This is the first of a two-part Straight, No Chaser view at the rationales for and against using hydroxychloroquine and azithromycin to treat COVID-19.
Perhaps the distraction of the US President trumpeting (no pun intended) this combination has turned some away from the possibility that these medicines could be helpful. Maybe the well-publicized deaths of individuals taking the medicine has caused concern. Perhaps the robust criticism of the most-commonly cited study used as evidence has led many in the medical and scientific communities to be dismissive. Still, there has to be scientific reasons for putting forth the medications and the combination, right? In fact, there are.
Hydroxychloroquine and Azithromycin
Let’s review the ways the drugs work and the scientific rationale for their use against COVID-19.
Hydroxychloroquine (HC) is a derivative of an older drug (chloroquine). Both drugs are best known as drugs used to treat malaria, which is a disease caused by a parasite spread by mosquitos. HC has the following properties as a drug:
- It disrupts the ability of parasites to reproduce and proliferate by blocking a chemical needed to digest proteins. It’s basically starving the parasites. This mechanism doesn’t appear to have applicability in viruses.
- Even though HC is not an anti-viral medication, it has effects that could combat the way viruses in general replicate, thus slowing its spread.
- There is evidence that HC inhibits cells’ ability to secrete substances known as cytokines. This is relevant because one of the most devastating effects of COVID-19 isn’t found in the activity of the virus itself. It’s the immune system’s response to the virus. In severe cases, there’s an overreaction by the immune system within the lungs by these cytokines. This by itself can cause fatal damage. This concept should be familiar to those with autoimmune diseases. Sometimes the body is just so exuberant in attacking foreign agents within us that damage occurs to us in that fight. Therefore, if HC activity blocked that cytokine release process, it conceivably would be helpful.
- COVID-19 appears to bind to hemoglobin, the molecule that transports oxygen. COVID-19 seems to force hemoglobin to release its oxygen molecule. This reduces oxygen-carrying capacity, which ultimately contributes to feelings of shortness of breath. Most importantly, the lack of oxygen within the body’s cells contributes to their death. Furthermore, that unbound iron is a free radical and oxidant. In this state, it causes damage to lung cells (wanting to avoid this process is why so many of you take “anti-oxidants”). Hydroxychloroquine appears to inhibit the binding of COVID-19 to hemoglobin, theoretically reducing much of this.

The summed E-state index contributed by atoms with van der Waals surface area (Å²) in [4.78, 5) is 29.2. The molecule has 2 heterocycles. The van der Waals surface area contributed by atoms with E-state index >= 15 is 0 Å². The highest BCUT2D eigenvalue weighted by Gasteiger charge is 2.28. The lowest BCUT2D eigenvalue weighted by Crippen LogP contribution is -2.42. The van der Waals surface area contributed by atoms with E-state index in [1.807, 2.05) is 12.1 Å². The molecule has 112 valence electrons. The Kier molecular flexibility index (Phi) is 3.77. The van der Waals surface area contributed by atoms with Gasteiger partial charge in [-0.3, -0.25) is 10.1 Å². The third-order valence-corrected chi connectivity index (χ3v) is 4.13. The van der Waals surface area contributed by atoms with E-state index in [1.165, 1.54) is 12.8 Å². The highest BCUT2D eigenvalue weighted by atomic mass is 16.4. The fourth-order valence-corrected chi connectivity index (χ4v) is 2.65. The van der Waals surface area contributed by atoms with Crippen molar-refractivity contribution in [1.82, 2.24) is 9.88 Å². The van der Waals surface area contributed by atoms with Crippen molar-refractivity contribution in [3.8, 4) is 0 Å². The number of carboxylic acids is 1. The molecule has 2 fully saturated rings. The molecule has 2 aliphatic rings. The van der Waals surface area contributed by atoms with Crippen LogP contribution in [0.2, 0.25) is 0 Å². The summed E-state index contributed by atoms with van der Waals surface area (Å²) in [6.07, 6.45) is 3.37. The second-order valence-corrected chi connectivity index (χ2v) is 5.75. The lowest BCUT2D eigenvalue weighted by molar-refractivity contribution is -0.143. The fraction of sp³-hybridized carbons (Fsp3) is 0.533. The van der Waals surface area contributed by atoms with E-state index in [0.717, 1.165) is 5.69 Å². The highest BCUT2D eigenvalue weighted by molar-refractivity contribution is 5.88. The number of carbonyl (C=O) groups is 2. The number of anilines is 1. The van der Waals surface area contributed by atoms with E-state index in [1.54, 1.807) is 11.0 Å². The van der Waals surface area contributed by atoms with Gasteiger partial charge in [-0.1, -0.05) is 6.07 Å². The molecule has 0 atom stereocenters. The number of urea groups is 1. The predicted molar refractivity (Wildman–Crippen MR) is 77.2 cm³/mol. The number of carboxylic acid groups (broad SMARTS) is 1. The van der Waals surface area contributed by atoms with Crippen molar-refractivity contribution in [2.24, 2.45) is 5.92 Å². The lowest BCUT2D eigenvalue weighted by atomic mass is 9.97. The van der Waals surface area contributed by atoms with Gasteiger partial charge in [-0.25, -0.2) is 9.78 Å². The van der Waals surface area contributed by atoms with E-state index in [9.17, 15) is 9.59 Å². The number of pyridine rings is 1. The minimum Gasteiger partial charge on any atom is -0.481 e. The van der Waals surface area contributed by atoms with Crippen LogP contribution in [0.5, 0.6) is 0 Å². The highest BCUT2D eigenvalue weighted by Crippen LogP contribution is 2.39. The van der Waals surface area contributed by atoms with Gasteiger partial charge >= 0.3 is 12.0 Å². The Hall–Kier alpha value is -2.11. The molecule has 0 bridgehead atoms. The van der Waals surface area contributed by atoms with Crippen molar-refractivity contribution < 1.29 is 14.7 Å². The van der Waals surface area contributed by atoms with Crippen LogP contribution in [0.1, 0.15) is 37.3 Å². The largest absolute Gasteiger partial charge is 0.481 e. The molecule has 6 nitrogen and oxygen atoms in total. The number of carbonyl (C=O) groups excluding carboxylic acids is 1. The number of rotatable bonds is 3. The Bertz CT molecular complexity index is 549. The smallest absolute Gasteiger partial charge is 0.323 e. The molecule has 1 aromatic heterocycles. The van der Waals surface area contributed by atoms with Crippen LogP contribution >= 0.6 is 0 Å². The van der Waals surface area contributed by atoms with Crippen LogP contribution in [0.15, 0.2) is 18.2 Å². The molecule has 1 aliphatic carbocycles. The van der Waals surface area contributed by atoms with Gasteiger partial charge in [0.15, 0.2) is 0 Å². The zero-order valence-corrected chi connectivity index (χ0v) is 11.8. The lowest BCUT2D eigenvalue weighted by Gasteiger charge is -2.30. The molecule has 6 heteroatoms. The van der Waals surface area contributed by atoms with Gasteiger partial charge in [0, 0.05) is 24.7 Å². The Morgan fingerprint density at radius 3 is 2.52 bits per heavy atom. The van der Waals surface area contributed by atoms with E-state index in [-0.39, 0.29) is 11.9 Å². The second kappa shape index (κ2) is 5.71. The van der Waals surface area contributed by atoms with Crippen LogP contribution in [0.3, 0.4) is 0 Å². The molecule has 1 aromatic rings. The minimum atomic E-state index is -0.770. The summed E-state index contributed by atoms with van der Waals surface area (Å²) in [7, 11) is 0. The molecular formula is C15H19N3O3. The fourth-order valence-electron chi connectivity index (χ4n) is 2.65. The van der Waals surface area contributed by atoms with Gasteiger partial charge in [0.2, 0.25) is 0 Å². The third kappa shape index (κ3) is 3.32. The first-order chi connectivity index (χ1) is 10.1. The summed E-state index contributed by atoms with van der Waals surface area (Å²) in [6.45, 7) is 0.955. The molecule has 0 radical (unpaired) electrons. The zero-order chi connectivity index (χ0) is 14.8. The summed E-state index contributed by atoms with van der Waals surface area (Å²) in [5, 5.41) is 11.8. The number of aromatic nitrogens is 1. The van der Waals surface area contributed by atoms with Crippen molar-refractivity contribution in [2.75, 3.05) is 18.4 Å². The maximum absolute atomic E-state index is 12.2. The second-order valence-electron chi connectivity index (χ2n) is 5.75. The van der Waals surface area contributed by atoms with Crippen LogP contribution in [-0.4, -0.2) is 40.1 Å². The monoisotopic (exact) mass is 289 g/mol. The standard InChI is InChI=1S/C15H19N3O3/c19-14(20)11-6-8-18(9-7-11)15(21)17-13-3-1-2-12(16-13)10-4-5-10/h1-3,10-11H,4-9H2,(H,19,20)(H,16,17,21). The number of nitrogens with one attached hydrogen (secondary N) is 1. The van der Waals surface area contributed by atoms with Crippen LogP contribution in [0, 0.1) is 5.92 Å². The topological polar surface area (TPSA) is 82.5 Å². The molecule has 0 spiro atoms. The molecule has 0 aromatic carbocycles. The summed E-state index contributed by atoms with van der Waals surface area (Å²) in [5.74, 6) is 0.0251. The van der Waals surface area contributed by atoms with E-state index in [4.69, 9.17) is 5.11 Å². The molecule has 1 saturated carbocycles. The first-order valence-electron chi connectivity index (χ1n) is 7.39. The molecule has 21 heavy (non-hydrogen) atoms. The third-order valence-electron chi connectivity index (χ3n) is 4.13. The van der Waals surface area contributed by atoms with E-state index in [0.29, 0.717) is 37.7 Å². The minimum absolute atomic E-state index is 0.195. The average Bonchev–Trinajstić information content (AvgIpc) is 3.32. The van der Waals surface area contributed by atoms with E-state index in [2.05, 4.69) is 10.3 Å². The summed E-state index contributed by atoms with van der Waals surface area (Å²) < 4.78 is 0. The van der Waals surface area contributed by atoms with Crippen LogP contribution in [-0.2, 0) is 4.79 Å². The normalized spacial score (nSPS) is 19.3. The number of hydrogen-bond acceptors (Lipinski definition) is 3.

Azithromycin is an antibiotic, meaning it is used against bacteria. You likely have taken it and know it as a “Z-pack.” It does not work against viruses. However, there are many situations in which a viral infection lowers the body’s immunity, and bacterial infections take advantage of the situation and “jump” on you. These are called secondary bacterial infections or co-infections. In these situations, azithromycin could be of use because it’s treating the secondary infection.
There is actual case history for the use of hydroxychloroquine with and without azithromycin. It is used in China, South Korea and a few other countries. In fact China asserts that chloroquine might improve the overall treatment’s success rate and subsequent outcome, along with shortening hospital stays. Also, there are scattered physicians in the US who have (in)famously cited miraculous success using these drugs.
Many of those in the pro-camp for the use of these drugs also cite various studies that have shown promise for the use of these medicines. However, as we’ll discuss in the next Straight, No Chaser, those studies actually are support against the current use of these medicines. However, one recalls that penicillin was discovered on a mold that was stopping bacteria from growing on a petri dish.
Even with the theoretical benefits of these drugs having nothing to do with direct anti-viral properties, the indirect efforts are sufficient to suggest that robust research should be conducted within the medical tradition to establish if and how these medicines may be used in patients with COVID-19. It is not inappropriately hopeful to think hydrochloroquine could have a role in the more severe patients. Its indirect effects may prove to be a means of slowing down the march of COVID-19. It is most correct to say that there is insufficient evidence to advance its use, either as prophylaxis or treatment. It is equally important to note that all such evidence is either theoretical or anecdotal.
To that end, in late March, the WHO announced that hydroxychloroquine was among four treatments being analyzed as possible tools in this fight. There is a lot more to come and to be said.
The next post reviews the case against the use of hydrochloroquine and azithromycin in patients with COVID-19.
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